This caste-like system in PNG makes women vulnerable to exploitation even though women’s intelligence, adept decision making and productivity are equal to men’s.

Continue reading "Mothers’ Day present 2015: 22 reserved seats for PNG women" »

Bride prize creed


An entry in The Crocodile Prize
Kina Securities Award for Poetry

Today we bring to you the bride
She is our daughter, born of our womb and blood
Her loyalty is the smile of our home
Her mother is the her best friend in the kitchen
We are sadden by her departure
But proven fit to look after her, time has come
We grant her the desire of her heart

Today she becomes your daughter in law
In the presence of her Aunties and uncles we release her
The wife of your son, mother of your grandchildren shall she be
Your wife shall now be served 
And your son shall be the man of the house
From afar off we have seen a fortunate family
A house that our daughter shall call home

Continue reading "Bride prize creed" »

The Crocodile Prize: PNG’s nambawan literary competition

Croc TrophiesMICHAEL DOM

THE very idea of ‘competition’ can leave a bitter-sweet aftertaste on the mental palate.

It seems to imply an egotistical, perhaps vain, desire to be ‘better than the rest’. An urge to be the victor in a kind of bloodless warfare.

But the results of competitive behaviour, even in literature, can be significant: improved performance; enhanced quality; rich learning; recognition of talent; reward for effort; establishing benchmarks…. It’s a long list.

Enter Papua New Guinea’s Crocodile Prize literary contest, now in its fourth year and with a budget in 2014 of approaching $40,000 ($20,000 in prizes, the rest spent on publishing and on a writer’s fellowship).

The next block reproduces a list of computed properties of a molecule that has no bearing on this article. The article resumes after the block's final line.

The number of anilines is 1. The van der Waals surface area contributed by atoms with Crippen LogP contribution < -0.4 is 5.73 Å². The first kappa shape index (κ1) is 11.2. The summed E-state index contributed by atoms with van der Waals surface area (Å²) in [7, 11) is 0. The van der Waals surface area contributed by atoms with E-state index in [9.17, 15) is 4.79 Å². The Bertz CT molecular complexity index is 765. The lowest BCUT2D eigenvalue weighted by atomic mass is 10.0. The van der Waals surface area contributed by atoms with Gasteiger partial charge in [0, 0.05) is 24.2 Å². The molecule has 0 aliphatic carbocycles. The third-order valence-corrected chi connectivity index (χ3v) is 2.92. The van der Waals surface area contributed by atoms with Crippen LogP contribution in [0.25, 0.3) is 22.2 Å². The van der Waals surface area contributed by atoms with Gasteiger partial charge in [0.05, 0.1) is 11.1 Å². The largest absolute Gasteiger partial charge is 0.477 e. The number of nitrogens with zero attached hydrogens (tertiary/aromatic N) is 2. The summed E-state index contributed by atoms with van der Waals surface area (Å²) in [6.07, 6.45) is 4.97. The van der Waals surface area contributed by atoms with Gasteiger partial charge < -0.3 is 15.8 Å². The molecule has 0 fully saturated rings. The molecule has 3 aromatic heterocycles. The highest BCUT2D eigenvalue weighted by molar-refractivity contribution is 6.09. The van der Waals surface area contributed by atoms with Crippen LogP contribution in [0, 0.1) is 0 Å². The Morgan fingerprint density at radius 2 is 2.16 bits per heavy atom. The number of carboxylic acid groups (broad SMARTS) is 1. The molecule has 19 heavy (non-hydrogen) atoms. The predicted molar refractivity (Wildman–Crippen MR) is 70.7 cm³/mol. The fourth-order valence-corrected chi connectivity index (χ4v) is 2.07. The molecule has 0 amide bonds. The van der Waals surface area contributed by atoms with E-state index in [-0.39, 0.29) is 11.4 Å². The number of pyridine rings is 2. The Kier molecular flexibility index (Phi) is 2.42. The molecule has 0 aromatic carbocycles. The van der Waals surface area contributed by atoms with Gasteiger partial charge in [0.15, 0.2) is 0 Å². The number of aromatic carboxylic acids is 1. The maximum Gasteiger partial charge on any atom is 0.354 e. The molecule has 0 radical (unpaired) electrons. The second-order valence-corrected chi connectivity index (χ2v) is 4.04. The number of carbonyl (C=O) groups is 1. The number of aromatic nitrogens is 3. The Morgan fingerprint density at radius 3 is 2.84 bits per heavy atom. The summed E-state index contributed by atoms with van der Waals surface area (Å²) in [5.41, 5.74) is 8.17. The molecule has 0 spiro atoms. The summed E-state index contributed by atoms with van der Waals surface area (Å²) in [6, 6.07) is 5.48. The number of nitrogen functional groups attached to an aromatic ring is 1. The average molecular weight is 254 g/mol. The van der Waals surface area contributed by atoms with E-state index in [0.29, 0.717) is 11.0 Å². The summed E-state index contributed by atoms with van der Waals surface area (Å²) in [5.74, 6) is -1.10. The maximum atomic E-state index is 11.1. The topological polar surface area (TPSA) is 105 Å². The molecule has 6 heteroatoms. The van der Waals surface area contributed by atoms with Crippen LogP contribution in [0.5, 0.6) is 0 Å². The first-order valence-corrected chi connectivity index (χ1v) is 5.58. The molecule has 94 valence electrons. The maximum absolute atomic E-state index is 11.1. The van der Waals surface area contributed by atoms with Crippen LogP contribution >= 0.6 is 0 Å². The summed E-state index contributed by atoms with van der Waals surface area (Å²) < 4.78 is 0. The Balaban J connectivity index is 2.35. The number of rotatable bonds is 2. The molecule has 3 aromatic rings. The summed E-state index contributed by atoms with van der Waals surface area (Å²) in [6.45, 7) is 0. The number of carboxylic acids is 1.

Continue reading "The Crocodile Prize: PNG’s nambawan literary competition" »

Bougainville’s beautiful clay pots are fading away

Clay pots from BougainvilleISHMAEL PALIPAL

An entry in The Crocodile Prize
PNG Chamber of Mines & Petroleum
Award for Essays & Journalism

CLAY POTS have been an important part of traditional life in Bougainville, as they have in many Melanesian communities.

They’re used for fetching and boiling water, of course, but have also been an important asset for Bougainvillean families and clans in days gone by.

In the past, clay pots were valuable and considered sacred or holy. Various shapes, styles and sizes had different types of spiritual significance and practical purpose.

Continue reading "Bougainville’s beautiful clay pots are fading away" »

Crocodile Prize: The wheels that drive the COG – Phil Fitzpatrick


An occasional series about some of the people administering this year’s Crocodile Prize

I WENT to Papua New Guinea in 1967 as a kiap.  The early years were exciting and I was involved in first-contact patrols and work in restricted areas where cannibalism was still practiced. 

When I was transferred to a quiet backwater, boredom set in quickly and I headed for Port Moresby to work as a publications officer, a stint which included involvement with a commission of enquiry into land matters.

I left PNG in 1973 and managed to convince the South Australian Museum that I could work with Aboriginal people in Central Australia doing anthropological and archaeological research.